Some advocates of renewable energies warn that staking changes in energy policy on $100 oil is impractical, given that market's volatility. "Oil prices have been perfectly random for 148 years—get used to it," says Amory Lovins, chairman and chief scientist of the Rocky Mountain Institute, an energy research laboratory in Snowmass, Colo. "One-hundred-dollar oil would be psychologically helpful but you don't need it; we can get off the stuff at $15."
Lovins says that because businesses can profit by going greener no matter the price of oil, the most promising developments in energy efficiency and alternatives are emerging from the private sector. Companies like Wal-Mart Stores (WMT) and Boeing (BA) have begun trying to cut greenhouse gases through changes in supply chain management and the development of more efficient products. Overall, businesses are discovering that becoming greener benefits the bottom line. "The private sector is doing what it's good at—making money," says Lovins. "Washington will be the last to know, but business is solving these problems already."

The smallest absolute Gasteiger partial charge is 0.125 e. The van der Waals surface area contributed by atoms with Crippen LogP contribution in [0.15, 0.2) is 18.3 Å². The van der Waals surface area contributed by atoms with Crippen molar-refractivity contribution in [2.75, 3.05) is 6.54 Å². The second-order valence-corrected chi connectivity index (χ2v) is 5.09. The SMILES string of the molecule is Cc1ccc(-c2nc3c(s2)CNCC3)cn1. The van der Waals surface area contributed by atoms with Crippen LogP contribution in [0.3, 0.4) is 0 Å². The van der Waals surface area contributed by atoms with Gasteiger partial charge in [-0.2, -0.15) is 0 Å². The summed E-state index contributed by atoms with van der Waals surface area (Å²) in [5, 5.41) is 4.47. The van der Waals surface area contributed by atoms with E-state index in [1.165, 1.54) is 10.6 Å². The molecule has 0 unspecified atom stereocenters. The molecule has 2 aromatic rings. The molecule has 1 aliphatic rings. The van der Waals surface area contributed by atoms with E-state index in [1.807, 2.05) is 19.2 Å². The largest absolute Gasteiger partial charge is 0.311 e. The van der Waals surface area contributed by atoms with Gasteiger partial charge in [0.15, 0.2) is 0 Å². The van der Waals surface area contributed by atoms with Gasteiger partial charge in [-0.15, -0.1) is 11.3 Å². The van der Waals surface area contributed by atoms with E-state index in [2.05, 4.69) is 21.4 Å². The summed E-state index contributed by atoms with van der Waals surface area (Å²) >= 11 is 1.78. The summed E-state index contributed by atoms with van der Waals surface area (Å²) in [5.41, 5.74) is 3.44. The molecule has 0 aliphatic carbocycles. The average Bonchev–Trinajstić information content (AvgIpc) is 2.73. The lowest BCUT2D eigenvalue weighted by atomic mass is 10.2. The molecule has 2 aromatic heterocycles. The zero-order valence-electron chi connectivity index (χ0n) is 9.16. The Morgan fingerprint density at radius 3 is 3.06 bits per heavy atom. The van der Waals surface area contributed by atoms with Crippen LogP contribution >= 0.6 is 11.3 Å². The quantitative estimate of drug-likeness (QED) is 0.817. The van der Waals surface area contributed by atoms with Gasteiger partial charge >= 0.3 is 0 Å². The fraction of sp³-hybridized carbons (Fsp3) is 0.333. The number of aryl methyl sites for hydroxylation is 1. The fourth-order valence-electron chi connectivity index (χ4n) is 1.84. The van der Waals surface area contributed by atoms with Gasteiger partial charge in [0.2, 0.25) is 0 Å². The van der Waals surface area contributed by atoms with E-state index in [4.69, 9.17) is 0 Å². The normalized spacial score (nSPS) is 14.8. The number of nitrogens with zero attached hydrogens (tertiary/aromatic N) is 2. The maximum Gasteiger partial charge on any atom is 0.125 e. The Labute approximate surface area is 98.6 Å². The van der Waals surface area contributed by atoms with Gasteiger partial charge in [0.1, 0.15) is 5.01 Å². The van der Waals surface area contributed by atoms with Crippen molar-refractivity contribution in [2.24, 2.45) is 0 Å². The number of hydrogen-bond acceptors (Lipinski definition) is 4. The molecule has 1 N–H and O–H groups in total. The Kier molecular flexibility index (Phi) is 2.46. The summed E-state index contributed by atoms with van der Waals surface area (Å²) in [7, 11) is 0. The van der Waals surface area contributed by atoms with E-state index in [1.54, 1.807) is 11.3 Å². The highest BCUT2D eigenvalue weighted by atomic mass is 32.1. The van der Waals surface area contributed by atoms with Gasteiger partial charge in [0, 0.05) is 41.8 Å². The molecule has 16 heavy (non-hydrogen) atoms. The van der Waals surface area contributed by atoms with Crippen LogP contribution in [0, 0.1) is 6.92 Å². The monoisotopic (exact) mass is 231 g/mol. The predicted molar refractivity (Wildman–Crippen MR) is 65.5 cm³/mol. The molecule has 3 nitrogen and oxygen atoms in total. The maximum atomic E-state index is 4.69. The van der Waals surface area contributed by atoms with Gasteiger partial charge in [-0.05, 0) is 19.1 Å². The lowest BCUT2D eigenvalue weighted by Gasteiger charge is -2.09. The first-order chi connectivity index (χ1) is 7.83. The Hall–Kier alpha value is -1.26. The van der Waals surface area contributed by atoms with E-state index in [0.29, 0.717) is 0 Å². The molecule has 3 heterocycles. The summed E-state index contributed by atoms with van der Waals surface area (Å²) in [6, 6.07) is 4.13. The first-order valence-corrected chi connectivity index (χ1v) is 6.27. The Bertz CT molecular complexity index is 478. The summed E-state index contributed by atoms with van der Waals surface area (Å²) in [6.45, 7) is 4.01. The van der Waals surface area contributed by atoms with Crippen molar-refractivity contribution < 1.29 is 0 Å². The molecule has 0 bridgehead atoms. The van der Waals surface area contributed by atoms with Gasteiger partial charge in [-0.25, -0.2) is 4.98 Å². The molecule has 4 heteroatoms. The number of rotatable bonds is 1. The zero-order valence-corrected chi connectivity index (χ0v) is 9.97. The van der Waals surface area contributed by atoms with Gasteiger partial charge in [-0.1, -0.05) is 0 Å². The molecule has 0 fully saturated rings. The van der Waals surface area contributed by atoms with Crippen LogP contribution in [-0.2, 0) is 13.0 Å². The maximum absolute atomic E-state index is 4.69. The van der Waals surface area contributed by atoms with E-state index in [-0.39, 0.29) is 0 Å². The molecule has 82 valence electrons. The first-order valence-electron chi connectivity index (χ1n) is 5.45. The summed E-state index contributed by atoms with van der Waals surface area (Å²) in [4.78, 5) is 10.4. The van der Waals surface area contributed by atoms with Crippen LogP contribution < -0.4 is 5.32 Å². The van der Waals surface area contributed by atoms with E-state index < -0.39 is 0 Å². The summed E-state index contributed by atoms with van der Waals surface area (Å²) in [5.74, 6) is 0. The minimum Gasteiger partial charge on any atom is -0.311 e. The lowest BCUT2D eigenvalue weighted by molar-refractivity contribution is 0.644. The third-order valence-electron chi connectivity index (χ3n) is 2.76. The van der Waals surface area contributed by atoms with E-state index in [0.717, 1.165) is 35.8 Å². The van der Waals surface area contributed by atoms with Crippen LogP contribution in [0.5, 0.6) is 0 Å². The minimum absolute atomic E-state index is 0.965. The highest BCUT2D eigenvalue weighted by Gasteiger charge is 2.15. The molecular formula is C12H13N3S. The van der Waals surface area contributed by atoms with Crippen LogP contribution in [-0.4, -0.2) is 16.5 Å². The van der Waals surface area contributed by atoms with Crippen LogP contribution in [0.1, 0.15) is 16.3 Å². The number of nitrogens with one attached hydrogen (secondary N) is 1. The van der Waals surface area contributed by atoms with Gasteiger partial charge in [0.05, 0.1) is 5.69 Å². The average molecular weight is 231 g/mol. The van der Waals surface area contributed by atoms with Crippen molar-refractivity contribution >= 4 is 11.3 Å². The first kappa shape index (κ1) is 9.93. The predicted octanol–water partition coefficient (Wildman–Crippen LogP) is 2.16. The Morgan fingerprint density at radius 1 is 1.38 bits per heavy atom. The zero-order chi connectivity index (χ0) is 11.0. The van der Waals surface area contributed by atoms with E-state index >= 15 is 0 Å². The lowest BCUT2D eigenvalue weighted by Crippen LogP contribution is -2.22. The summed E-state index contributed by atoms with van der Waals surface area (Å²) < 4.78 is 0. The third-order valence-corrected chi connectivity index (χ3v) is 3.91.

Digging Deeper for Oil
But the search for more energy supply as oil prices rise does not end with energy efficiency and renewables. As long as oil flirts with $100, exploration for new reserves will continue to ramp up. Companies now have powerful incentives to drill into harder-to-reach supplies in tar sands or deep waters, even if the oil is heavier and of lower quality than light, sweet crude oil. Brazil's national oil company, Petrobras (PBR) for example, just announced a large crude discovery (BusinessWeek.com, 11/19/07) nearly five miles beneath the ocean surface.